In the past there was the slum of Beat Wish, a name received from a publican who kept in his bar live fish for its customers. Another slum was that of Fried Jaw, named after a renowned innkeeper who had the face covered by a large stain from birth. In these slums there lived people of all categories, from beggars and needy people to the richest boyars. In time, the slums overlapped each other, forming at first, larger ones, later transforming into the known neighborhoods today.
The slum was an aspect of urban life over the past centuries which could not be missed, here developing certain social, economic and cultural behaviors.
The boyar houses of Bucharest
Hidden in the charming streets, the boyar houses are an inexhaustible reserve of beauty and elegance. Today, some of these houses are the headquarters of public or cultural institutions, others are still private residences or corporate headquarters, and the less fortunate ones still await their savior. We propose you a walk on the charming streets, where we will admire the facades and elegant architectural details of the boyar houses.
The beginning of the nineteenth century brings with it not only a political revival related to the affirmation of the nobility and the native boyars, but also an architectural one. Noble class representatives and other environments with great material possibilities followed the example of the construction of King Carol I, building refined palaces, which constitute today valuable architectural monuments.
In a tour of Bucharest Surroundings, you can find more about amazing palaces, like Știrbei Palace. Built-in neoclassical style, it is an elegant edifice with Greek elements, which once belonged to the princely Știrbei family.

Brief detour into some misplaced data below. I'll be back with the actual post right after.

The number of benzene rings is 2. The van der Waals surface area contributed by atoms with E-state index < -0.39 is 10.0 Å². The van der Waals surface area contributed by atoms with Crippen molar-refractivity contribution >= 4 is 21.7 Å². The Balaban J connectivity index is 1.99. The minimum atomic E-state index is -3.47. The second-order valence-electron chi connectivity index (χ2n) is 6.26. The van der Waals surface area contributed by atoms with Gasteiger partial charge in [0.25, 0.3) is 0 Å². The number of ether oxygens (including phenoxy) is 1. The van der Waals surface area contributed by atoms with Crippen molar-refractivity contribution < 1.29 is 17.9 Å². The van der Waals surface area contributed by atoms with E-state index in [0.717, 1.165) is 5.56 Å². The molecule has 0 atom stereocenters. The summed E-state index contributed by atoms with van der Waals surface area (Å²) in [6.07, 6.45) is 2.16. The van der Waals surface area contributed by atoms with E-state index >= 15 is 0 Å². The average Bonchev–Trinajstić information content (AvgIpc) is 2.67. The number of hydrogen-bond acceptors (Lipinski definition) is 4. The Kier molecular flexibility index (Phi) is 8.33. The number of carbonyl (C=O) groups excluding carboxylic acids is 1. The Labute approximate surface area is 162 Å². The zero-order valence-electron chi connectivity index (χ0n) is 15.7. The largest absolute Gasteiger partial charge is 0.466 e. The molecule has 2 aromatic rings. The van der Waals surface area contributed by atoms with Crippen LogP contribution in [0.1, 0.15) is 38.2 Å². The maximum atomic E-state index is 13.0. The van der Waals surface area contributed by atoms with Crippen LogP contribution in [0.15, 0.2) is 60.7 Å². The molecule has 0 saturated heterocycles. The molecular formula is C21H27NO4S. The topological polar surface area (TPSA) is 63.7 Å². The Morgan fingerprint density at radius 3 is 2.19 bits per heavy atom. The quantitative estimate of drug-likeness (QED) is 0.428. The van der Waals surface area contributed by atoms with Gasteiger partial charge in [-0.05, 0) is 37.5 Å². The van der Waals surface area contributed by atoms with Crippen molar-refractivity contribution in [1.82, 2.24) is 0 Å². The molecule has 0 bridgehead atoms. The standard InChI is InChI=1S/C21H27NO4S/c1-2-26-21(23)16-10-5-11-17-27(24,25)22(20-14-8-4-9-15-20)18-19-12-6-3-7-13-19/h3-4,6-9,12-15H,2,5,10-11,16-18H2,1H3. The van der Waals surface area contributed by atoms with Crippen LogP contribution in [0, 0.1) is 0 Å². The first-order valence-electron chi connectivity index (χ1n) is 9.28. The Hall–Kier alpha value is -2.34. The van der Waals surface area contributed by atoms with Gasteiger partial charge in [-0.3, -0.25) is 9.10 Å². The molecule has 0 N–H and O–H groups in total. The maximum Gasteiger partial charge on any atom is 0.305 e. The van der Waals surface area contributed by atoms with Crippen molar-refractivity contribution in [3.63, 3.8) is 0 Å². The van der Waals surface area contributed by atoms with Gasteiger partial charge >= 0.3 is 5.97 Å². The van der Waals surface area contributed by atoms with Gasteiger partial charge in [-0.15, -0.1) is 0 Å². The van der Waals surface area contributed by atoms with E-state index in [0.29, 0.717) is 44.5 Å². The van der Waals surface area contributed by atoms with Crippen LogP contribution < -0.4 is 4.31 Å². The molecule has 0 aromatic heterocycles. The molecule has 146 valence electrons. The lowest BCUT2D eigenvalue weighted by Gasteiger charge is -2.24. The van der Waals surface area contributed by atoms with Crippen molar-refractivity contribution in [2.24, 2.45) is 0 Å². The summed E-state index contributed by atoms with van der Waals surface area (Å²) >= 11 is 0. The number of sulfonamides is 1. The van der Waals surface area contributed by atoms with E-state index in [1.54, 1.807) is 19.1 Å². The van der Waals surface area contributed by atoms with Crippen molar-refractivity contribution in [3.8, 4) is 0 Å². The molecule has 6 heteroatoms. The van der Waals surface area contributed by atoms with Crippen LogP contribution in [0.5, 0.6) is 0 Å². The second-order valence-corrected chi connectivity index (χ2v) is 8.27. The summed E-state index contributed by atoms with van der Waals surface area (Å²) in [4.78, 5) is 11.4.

The tour also includes the visit of the Mogoșoaia Palace, considered the best-preserved Brancovan palace. It was inaugurated in 1702, and in 1714, the founder, Constantin Brâncoveanu, was executed in Constantinople with the whole family. Then the property was confiscated, and the palace became an inn, the Turks emptying the palace of furniture and valuables. Yet, the heirs regained it three years later and owned it for almost 120 years. The Mogoșoaia Palace is at the same time a valuable historical place, a cultural center, but also an oasis of relaxation. A place with charm, just 15 kilometers from the heart of the capital.
Hookah and coffee
Coffee shops have appeared in Romania due to the Turkish influences, being a space of polemics, political disputes, and revolutionary ideas. Thus, in 1667, during the reign of Radu Leon, the first cafe in Bucharest is founded by the Turkish Kara Hamie. Another famous place, the Old Café becomes a meeting place, where the latest events in the political and social world were intensely debated. It has turned into the favorite place for personalities of the time, such as Mihai Eminescu, Ion Luca Caragiale, or even King Carol II.
And because coffee was always accompanied by hookah, or dessert, during this period the sweets industry developed. Over 300 years ago, the boyars were delighted with jams, sweets, and fruits. Romanian gastronomy has taken over and adapted many of the recipes of oriental desserts. In a Bucharest full-day tour, in the breaks of sightseeing, you can relax in oriental style, and not only, enjoying the many assortments of coffee in the most special places.
Travel with us with a “time machine” and explore the old Bucharest. We invite you to spend hours wandering on its narrow streets, full of history, to know legends and myths and the charm of old times.